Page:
One potential candidate that has been suggested as a possible ancestor of the
brachiopod is a type of sluggish creature with shell-like armor at either end, called
Halkieria. It is possible this that this organism was given an “evolutionary push” to
reduce the gap between the shells, allowing it to better protect itself from the growing
number of predators on the ocean’s floor. “During this marine revolution, the basic food
supply of the oceans - phytoplankton - increased significantly, organisms up the food
chain became more meaty, and predators - bony fish, snails, and crustaceans - increased
in frequency and diversified. As predators became specialized in attacking their shellprotected victims, prey groups also diversified and became better armored” (“Brachiopod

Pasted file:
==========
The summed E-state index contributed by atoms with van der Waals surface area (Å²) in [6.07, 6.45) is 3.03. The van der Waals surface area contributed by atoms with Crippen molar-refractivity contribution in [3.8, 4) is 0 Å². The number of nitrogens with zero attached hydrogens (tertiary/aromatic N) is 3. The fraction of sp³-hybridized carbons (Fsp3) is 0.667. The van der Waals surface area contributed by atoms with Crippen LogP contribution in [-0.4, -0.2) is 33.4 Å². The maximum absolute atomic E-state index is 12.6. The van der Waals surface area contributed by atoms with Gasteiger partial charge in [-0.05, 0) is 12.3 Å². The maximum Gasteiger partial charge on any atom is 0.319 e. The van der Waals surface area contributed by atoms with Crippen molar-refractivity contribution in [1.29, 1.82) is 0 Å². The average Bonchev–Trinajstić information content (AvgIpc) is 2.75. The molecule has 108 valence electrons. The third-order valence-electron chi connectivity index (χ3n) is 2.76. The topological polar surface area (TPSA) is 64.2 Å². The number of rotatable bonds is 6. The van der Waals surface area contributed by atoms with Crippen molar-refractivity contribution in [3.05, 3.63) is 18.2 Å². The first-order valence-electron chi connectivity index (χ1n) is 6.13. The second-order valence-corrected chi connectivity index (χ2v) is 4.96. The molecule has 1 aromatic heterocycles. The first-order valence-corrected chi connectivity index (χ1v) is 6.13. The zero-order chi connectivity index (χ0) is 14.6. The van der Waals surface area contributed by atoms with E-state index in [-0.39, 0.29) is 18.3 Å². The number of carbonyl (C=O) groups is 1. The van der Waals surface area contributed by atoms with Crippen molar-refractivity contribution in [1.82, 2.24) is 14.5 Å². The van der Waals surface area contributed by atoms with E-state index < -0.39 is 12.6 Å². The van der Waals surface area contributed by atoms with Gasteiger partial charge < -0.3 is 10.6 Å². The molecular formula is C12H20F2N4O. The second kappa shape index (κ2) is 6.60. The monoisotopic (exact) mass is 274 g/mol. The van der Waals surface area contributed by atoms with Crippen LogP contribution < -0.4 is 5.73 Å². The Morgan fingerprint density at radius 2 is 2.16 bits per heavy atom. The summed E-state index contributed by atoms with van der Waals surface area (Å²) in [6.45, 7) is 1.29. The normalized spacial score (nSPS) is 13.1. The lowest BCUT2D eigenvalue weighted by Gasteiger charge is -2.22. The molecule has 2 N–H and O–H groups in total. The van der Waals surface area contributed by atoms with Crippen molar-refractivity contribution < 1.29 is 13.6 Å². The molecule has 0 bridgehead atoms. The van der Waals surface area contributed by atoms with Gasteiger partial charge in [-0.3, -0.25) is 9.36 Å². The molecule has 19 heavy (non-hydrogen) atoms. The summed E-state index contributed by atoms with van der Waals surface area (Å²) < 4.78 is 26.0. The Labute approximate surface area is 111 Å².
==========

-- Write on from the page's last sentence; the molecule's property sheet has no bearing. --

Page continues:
Shells Record Arms Race”). Increases in predation are commonly linked with the demise
or decline of species who do not figure out a way to keep up with the evolutionary
Brachiopods are generally divided into two distinct classes, the articulate and the
inarticulate. The earliest brachiopods are the inarticulate hingeless variety, which are
connected by musculation between the shells. “The inarticulate brachiopod genus Lingula
is the oldest, relatively unchanged, animal known” (Wikipedia 3). These forms evolved
into a slightly more efficient brachiopod, the articulate, which was joined with a hingelike joint. Brachiopods, although not nearly as numerous today as they were during the
Cambrian, are not extinct and can still be found by those who choose to look hard